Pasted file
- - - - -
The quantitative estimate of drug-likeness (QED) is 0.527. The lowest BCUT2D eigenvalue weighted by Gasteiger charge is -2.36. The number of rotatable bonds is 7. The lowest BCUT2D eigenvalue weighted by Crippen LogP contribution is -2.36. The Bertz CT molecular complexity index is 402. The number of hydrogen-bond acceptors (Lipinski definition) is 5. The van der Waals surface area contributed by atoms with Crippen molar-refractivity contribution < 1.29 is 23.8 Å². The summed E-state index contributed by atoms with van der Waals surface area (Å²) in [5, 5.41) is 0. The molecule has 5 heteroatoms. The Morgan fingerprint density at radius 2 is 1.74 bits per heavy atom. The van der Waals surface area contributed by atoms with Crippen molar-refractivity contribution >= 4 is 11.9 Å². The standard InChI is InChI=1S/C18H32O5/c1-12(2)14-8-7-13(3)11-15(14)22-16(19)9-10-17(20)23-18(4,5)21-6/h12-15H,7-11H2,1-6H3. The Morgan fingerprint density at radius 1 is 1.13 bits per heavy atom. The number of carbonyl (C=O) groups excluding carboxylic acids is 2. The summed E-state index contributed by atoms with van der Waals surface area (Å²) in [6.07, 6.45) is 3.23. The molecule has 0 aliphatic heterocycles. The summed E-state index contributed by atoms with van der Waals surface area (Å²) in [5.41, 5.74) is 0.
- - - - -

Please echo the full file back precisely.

The quantitative estimate of drug-likeness (QED) is 0.527. The lowest BCUT2D eigenvalue weighted by Gasteiger charge is -2.36. The number of rotatable bonds is 7. The lowest BCUT2D eigenvalue weighted by Crippen LogP contribution is -2.36. The Bertz CT molecular complexity index is 402. The number of hydrogen-bond acceptors (Lipinski definition) is 5. The van der Waals surface area contributed by atoms with Crippen molar-refractivity contribution < 1.29 is 23.8 Å². The summed E-state index contributed by atoms with van der Waals surface area (Å²) in [5, 5.41) is 0. The molecule has 5 heteroatoms. The Morgan fingerprint density at radius 2 is 1.74 bits per heavy atom. The van der Waals surface area contributed by atoms with Crippen molar-refractivity contribution >= 4 is 11.9 Å². The standard InChI is InChI=1S/C18H32O5/c1-12(2)14-8-7-13(3)11-15(14)22-16(19)9-10-17(20)23-18(4,5)21-6/h12-15H,7-11H2,1-6H3. The Morgan fingerprint density at radius 1 is 1.13 bits per heavy atom. The number of carbonyl (C=O) groups excluding carboxylic acids is 2. The summed E-state index contributed by atoms with van der Waals surface area (Å²) in [6.07, 6.45) is 3.23. The molecule has 0 aliphatic heterocycles. The summed E-state index contributed by atoms with van der Waals surface area (Å²) in [5.41, 5.74) is 0.